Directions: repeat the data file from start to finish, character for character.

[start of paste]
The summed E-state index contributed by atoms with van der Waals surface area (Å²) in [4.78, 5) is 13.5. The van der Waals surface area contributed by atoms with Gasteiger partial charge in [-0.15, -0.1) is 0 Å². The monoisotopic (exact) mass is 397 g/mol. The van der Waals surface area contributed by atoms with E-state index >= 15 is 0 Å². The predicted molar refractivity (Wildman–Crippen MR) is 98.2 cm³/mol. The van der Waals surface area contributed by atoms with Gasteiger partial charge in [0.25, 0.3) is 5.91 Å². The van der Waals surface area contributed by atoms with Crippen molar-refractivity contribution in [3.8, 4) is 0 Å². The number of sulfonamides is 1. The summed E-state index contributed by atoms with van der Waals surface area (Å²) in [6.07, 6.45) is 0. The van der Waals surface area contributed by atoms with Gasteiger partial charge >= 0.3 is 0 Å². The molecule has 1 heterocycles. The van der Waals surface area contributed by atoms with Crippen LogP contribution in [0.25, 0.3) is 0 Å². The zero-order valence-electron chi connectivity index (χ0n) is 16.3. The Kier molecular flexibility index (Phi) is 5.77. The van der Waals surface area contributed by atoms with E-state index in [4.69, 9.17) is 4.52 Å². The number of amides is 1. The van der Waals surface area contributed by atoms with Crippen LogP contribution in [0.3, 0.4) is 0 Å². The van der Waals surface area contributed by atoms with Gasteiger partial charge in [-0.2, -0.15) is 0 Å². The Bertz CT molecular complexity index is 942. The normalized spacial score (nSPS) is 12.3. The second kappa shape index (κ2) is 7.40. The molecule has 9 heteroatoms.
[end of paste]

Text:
The summed E-state index contributed by atoms with van der Waals surface area (Å²) in [4.78, 5) is 13.5. The van der Waals surface area contributed by atoms with Gasteiger partial charge in [-0.15, -0.1) is 0 Å². The monoisotopic (exact) mass is 397 g/mol. The van der Waals surface area contributed by atoms with E-state index >= 15 is 0 Å². The predicted molar refractivity (Wildman–Crippen MR) is 98.2 cm³/mol. The van der Waals surface area contributed by atoms with Gasteiger partial charge in [0.25, 0.3) is 5.91 Å². The van der Waals surface area contributed by atoms with Crippen molar-refractivity contribution in [3.8, 4) is 0 Å². The number of sulfonamides is 1. The summed E-state index contributed by atoms with van der Waals surface area (Å²) in [6.07, 6.45) is 0. The van der Waals surface area contributed by atoms with Gasteiger partial charge >= 0.3 is 0 Å². The molecule has 1 heterocycles. The van der Waals surface area contributed by atoms with Crippen LogP contribution in [0.25, 0.3) is 0 Å². The zero-order valence-electron chi connectivity index (χ0n) is 16.3. The Kier molecular flexibility index (Phi) is 5.77. The van der Waals surface area contributed by atoms with E-state index in [4.69, 9.17) is 4.52 Å². The number of amides is 1. The van der Waals surface area contributed by atoms with Crippen LogP contribution in [0.3, 0.4) is 0 Å². The van der Waals surface area contributed by atoms with Gasteiger partial charge in [-0.2, -0.15) is 0 Å². The Bertz CT molecular complexity index is 942. The normalized spacial score (nSPS) is 12.3. The second kappa shape index (κ2) is 7.40. The molecule has 9 heteroatoms.